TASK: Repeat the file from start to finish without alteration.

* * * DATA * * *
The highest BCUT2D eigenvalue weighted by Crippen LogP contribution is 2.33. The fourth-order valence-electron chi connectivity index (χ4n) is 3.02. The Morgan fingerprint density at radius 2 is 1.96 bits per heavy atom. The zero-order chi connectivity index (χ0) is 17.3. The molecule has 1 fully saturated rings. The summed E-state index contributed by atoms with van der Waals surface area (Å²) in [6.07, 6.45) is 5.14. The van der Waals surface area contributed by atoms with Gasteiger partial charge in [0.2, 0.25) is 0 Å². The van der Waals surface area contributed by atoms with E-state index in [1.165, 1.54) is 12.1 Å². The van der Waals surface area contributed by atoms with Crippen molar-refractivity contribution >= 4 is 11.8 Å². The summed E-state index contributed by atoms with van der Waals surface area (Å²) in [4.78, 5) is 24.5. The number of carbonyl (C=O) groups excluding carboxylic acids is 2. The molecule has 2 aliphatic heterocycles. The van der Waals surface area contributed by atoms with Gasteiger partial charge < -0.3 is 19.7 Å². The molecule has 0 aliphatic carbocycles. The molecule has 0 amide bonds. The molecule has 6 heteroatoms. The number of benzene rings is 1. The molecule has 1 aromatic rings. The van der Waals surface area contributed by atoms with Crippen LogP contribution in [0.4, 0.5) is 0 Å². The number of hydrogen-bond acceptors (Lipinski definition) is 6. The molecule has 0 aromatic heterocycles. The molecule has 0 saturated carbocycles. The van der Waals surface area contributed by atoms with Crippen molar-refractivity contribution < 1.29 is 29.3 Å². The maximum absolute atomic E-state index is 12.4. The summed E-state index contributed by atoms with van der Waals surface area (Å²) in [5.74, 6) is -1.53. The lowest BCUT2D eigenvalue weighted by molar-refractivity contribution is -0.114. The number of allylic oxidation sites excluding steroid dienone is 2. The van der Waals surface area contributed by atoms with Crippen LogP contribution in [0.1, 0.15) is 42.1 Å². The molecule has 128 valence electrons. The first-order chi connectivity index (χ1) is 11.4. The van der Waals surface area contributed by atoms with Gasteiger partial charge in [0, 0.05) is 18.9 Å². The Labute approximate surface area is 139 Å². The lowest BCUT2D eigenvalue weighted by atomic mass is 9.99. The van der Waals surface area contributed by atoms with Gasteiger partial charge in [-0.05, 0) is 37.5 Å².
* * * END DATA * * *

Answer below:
The highest BCUT2D eigenvalue weighted by Crippen LogP contribution is 2.33. The fourth-order valence-electron chi connectivity index (χ4n) is 3.02. The Morgan fingerprint density at radius 2 is 1.96 bits per heavy atom. The zero-order chi connectivity index (χ0) is 17.3. The molecule has 1 fully saturated rings. The summed E-state index contributed by atoms with van der Waals surface area (Å²) in [6.07, 6.45) is 5.14. The van der Waals surface area contributed by atoms with Gasteiger partial charge in [0.2, 0.25) is 0 Å². The van der Waals surface area contributed by atoms with E-state index in [1.165, 1.54) is 12.1 Å². The van der Waals surface area contributed by atoms with Crippen molar-refractivity contribution >= 4 is 11.8 Å². The summed E-state index contributed by atoms with van der Waals surface area (Å²) in [4.78, 5) is 24.5. The number of carbonyl (C=O) groups excluding carboxylic acids is 2. The molecule has 2 aliphatic heterocycles. The van der Waals surface area contributed by atoms with Gasteiger partial charge < -0.3 is 19.7 Å². The molecule has 0 aliphatic carbocycles. The molecule has 0 amide bonds. The molecule has 6 heteroatoms. The number of benzene rings is 1. The molecule has 1 aromatic rings. The van der Waals surface area contributed by atoms with Crippen LogP contribution in [0.4, 0.5) is 0 Å². The number of hydrogen-bond acceptors (Lipinski definition) is 6. The molecule has 0 aromatic heterocycles. The molecule has 0 saturated carbocycles. The van der Waals surface area contributed by atoms with Crippen molar-refractivity contribution < 1.29 is 29.3 Å². The maximum absolute atomic E-state index is 12.4. The summed E-state index contributed by atoms with van der Waals surface area (Å²) in [5.74, 6) is -1.53. The lowest BCUT2D eigenvalue weighted by molar-refractivity contribution is -0.114. The number of allylic oxidation sites excluding steroid dienone is 2. The van der Waals surface area contributed by atoms with Crippen LogP contribution in [0.1, 0.15) is 42.1 Å². The molecule has 128 valence electrons. The first-order chi connectivity index (χ1) is 11.4. The van der Waals surface area contributed by atoms with Gasteiger partial charge in [0, 0.05) is 18.9 Å². The Labute approximate surface area is 139 Å². The lowest BCUT2D eigenvalue weighted by atomic mass is 9.99. The van der Waals surface area contributed by atoms with Gasteiger partial charge in [-0.05, 0) is 37.5 Å².